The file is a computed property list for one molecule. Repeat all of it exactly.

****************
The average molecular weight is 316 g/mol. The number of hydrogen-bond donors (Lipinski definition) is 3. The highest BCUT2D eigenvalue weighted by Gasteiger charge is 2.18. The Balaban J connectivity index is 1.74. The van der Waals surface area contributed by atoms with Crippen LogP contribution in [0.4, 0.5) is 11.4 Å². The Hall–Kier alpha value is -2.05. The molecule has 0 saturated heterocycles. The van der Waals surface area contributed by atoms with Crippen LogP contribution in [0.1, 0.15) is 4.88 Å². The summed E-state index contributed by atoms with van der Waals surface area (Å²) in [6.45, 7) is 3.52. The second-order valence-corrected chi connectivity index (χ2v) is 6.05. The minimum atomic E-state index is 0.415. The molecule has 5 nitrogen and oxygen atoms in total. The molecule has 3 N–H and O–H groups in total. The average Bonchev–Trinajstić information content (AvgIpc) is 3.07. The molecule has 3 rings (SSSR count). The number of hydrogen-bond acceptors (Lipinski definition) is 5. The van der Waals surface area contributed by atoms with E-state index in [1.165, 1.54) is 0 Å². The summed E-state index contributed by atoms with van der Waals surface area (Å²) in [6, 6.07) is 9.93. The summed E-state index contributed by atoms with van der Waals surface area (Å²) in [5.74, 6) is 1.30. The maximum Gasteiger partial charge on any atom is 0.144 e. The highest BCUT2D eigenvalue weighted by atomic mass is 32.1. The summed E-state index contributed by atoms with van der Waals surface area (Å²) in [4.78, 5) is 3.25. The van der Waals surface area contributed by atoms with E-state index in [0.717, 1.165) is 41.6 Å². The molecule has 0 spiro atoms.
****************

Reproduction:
The average molecular weight is 316 g/mol. The number of hydrogen-bond donors (Lipinski definition) is 3. The highest BCUT2D eigenvalue weighted by Gasteiger charge is 2.18. The Balaban J connectivity index is 1.74. The van der Waals surface area contributed by atoms with Crippen LogP contribution in [0.4, 0.5) is 11.4 Å². The Hall–Kier alpha value is -2.05. The molecule has 0 saturated heterocycles. The van der Waals surface area contributed by atoms with Crippen LogP contribution in [0.1, 0.15) is 4.88 Å². The summed E-state index contributed by atoms with van der Waals surface area (Å²) in [6.45, 7) is 3.52. The second-order valence-corrected chi connectivity index (χ2v) is 6.05. The minimum atomic E-state index is 0.415. The molecule has 5 nitrogen and oxygen atoms in total. The molecule has 3 N–H and O–H groups in total. The average Bonchev–Trinajstić information content (AvgIpc) is 3.07. The molecule has 3 rings (SSSR count). The number of hydrogen-bond acceptors (Lipinski definition) is 5. The van der Waals surface area contributed by atoms with E-state index in [1.165, 1.54) is 0 Å². The summed E-state index contributed by atoms with van der Waals surface area (Å²) in [6, 6.07) is 9.93. The summed E-state index contributed by atoms with van der Waals surface area (Å²) in [5.74, 6) is 1.30. The maximum Gasteiger partial charge on any atom is 0.144 e. The highest BCUT2D eigenvalue weighted by atomic mass is 32.1. The summed E-state index contributed by atoms with van der Waals surface area (Å²) in [4.78, 5) is 3.25. The van der Waals surface area contributed by atoms with E-state index in [0.717, 1.165) is 41.6 Å². The molecule has 0 spiro atoms.